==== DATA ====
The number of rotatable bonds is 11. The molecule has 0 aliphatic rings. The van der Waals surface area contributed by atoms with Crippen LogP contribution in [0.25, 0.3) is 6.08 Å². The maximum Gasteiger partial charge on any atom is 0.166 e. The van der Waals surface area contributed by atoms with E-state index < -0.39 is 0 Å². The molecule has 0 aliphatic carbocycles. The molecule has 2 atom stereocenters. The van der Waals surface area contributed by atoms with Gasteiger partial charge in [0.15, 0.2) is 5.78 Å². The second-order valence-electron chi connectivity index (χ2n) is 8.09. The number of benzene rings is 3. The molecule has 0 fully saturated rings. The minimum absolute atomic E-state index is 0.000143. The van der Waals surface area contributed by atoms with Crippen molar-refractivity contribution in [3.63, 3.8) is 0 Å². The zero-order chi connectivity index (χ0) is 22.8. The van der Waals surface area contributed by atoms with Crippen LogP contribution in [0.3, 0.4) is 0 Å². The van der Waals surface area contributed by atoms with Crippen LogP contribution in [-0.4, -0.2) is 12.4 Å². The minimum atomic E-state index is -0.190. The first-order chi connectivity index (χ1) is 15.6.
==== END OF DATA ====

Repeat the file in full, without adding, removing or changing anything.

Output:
The number of rotatable bonds is 11. The molecule has 0 aliphatic rings. The van der Waals surface area contributed by atoms with Crippen LogP contribution in [0.25, 0.3) is 6.08 Å². The maximum Gasteiger partial charge on any atom is 0.166 e. The van der Waals surface area contributed by atoms with E-state index < -0.39 is 0 Å². The molecule has 0 aliphatic carbocycles. The molecule has 2 atom stereocenters. The van der Waals surface area contributed by atoms with Gasteiger partial charge in [0.15, 0.2) is 5.78 Å². The second-order valence-electron chi connectivity index (χ2n) is 8.09. The number of benzene rings is 3. The molecule has 0 fully saturated rings. The minimum absolute atomic E-state index is 0.000143. The van der Waals surface area contributed by atoms with Crippen molar-refractivity contribution in [3.63, 3.8) is 0 Å². The zero-order chi connectivity index (χ0) is 22.8. The van der Waals surface area contributed by atoms with Crippen LogP contribution in [0.3, 0.4) is 0 Å². The van der Waals surface area contributed by atoms with Crippen LogP contribution in [-0.4, -0.2) is 12.4 Å². The minimum atomic E-state index is -0.190. The first-order chi connectivity index (χ1) is 15.6.